I was interviewed by Preaching magazine about preaching (go figure) and reaching the young adults who are disconnected or disconnecting from church. It was a good conversation that I'm reproducing here in three parts. If you are not a subscriber, Preaching Magazine is worth your time. The most recent issue is on my elliptical right now.
Preaching: Your book Lost and Found is about reaching the younger un-churched. That's a challenge with which many churches are struggling as more and more young folks are walking out the doors instead of coming in the doors. In your research, what did you find as reasons why young adults are un-churched?
Stetzer: A lot of it has to do with their perception of the church. One of the things we found frequently was that they actually had agreements with beliefs that we would think would matter. For example, the younger un-churched--those who are 20-29 years old who haven't gone to church, synagogue or a mosque for anything other than a holiday or a funeral in six months--81 percent of them say they believe in God, a higher or that a supreme being actually exists. That's actually higher than the older un-churched, the 30-plus. So they believe in God at a higher level than the older un-churched--81 percent, I mean, that's overwhelming.
Among the younger un-churched, 57 percent agreed somewhat or strongly with the statement: "There exists only one God, the God described in the Bible." So, there's a high level of spiritual openness, interest, even beliefs; but they tend to see the church as, well, full of hypocrites. They tend to see the church as not helpful to their own spiritual growth and development. So, I think they're open [but] it's the church they're not as open to.
Preaching: As you explore all of this, what are some of the things that you've counseled church leaders to do to try to reach out to that group of younger un-churched?
Stetzer: One thing is they don't necessarily need to get a goatee or a soul patch, sort of get themselves some thick-rimmed glasses and start using hip terms that are probably 10 years behind the culture.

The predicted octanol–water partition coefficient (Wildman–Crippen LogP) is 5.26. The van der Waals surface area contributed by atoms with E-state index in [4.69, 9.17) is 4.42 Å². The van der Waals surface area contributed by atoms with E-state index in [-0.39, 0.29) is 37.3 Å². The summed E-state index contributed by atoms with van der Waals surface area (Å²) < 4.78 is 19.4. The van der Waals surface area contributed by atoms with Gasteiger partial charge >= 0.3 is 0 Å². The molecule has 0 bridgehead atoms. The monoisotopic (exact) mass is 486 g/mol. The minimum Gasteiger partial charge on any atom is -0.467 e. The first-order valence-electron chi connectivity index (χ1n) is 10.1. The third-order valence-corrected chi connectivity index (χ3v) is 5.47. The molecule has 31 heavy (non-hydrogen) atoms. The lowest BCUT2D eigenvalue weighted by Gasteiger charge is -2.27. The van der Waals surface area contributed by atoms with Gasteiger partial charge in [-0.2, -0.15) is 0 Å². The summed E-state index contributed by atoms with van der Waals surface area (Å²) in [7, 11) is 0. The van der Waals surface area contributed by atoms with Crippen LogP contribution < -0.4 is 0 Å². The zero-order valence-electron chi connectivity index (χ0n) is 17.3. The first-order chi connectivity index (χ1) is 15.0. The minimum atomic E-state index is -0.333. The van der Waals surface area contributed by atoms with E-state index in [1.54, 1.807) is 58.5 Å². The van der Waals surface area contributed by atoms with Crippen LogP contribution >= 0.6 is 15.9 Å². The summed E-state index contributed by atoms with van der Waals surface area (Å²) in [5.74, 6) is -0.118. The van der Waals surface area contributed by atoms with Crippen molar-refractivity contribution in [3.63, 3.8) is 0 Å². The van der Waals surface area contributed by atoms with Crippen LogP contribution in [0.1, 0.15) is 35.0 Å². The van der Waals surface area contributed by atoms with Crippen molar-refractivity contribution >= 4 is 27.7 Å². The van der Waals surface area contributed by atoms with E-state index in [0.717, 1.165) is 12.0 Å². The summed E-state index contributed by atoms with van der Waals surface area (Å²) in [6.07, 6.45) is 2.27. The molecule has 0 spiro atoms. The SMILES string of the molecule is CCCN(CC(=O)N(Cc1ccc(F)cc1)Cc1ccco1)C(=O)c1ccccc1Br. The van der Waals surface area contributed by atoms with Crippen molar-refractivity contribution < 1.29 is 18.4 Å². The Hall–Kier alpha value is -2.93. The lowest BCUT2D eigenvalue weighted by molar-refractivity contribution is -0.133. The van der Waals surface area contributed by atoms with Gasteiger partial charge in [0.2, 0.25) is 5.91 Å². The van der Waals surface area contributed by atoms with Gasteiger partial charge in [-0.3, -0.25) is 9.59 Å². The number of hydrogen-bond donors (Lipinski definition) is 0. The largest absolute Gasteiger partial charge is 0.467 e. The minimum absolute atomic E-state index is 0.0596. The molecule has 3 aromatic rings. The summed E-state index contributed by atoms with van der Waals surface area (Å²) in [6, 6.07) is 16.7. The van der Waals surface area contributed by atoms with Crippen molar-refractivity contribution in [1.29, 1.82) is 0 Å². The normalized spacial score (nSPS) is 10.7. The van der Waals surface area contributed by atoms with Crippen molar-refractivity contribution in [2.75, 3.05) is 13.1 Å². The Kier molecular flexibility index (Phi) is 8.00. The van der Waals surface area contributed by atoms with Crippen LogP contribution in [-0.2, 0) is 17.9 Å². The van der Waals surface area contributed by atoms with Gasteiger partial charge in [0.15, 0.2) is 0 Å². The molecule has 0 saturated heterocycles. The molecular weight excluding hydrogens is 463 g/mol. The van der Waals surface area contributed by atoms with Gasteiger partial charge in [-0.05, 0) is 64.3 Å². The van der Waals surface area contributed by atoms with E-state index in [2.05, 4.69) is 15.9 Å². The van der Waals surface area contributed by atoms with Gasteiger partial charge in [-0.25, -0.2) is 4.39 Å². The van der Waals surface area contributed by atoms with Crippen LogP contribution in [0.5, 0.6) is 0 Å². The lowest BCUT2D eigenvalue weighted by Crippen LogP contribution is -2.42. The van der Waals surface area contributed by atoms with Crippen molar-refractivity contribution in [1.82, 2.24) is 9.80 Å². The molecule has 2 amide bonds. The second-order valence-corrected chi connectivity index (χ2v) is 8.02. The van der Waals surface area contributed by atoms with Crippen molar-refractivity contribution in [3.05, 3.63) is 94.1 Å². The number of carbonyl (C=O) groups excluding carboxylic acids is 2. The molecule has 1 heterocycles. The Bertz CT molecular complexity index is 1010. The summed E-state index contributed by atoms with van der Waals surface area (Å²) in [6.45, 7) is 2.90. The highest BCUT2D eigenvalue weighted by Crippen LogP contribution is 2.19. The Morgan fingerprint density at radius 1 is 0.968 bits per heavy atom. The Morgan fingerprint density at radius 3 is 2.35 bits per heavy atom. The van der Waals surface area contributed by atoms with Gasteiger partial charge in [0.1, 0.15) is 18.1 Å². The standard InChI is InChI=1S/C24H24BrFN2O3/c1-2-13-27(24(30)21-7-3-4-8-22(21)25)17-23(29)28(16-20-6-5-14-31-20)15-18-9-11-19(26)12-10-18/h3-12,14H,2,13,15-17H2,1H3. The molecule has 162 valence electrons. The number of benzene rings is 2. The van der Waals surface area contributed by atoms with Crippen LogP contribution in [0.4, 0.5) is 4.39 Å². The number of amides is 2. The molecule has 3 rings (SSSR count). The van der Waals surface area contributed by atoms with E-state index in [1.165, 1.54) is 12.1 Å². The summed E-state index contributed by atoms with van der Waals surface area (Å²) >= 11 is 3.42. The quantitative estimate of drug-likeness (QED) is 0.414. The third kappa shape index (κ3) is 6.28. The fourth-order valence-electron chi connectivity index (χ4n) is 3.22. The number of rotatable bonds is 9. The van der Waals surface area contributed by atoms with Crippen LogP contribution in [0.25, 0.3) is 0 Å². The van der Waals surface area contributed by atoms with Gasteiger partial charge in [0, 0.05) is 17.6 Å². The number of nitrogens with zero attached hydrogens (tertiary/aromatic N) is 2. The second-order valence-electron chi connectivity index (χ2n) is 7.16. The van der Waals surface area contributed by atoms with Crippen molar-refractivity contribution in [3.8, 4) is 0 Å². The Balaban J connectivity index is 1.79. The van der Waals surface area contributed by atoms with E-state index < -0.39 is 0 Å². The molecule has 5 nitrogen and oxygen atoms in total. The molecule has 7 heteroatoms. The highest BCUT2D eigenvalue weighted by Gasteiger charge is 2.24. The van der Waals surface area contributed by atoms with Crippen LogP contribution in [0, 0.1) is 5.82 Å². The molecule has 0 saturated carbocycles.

Preaching: One of those T-shirts with lots of curly-cues.
Stetzer: Exactly. Everyone's got the T-shirts now. You know, I've just kind of given up on being cool. I gave up on being cool in high school, though; so that probably would be a long time.
Some automatically assume the way to do this is to adopt the newest trends. I'm not sure trends are what we need. I think ultimately what we need to do as we show the love of Christ is to understand and engage culture, not necessarily ape everything in that culture.
We actually looked at churches with vibrant ministries to young adults, and one of the things they had was cross-generational connection. I was talking to a pastor recently--Troy Gramling from Flamingo Road Church in Florida--and he asked me, "What are you doing to invest in the next generation?" This was last year, and I was 42 at the time. I thought, "What do you mean? I AM the next generation."
There comes a point--I mean I'm 42--I should be investing in 20-year-olds. I think people our age need to be asking the question, "How can I build those cross-generational relationships? Those are more important than getting yourself a soul patch and one of those cool T-shirts.
Preaching: Specifically from the preaching side, what are some things that pastors and church leaders should be aware of as they seek to preach to and reach younger adults?
Stetzer: One of the things we found is the desire for depth--many pastors are finding this.
Of course, there's always the desire for depth. There's sometimes this passion for minutiae in many Christians, and I often think that's a healthy and an unhealthy thing. They love knowledge but not transformation, and we see those kinds of knowledge junkies in the church. I'm not talking about that kind of thing. Because you can fill up their minds with everything--every obscure reference of Scripture--and they won't be changed by the gospel.
I think for young, un-churched and younger churched, they want something more than the sitcom-like approach to preaching and Christianity. It's all this, "Five Ways to Have a Happy Life" and "Three Ways to Raise Obedient Pets" --there's no mystery, there's no depth to it. One of the things we found, among the younger un-churched and churched, is a desire for something deeper. That's a good thing from my perspective.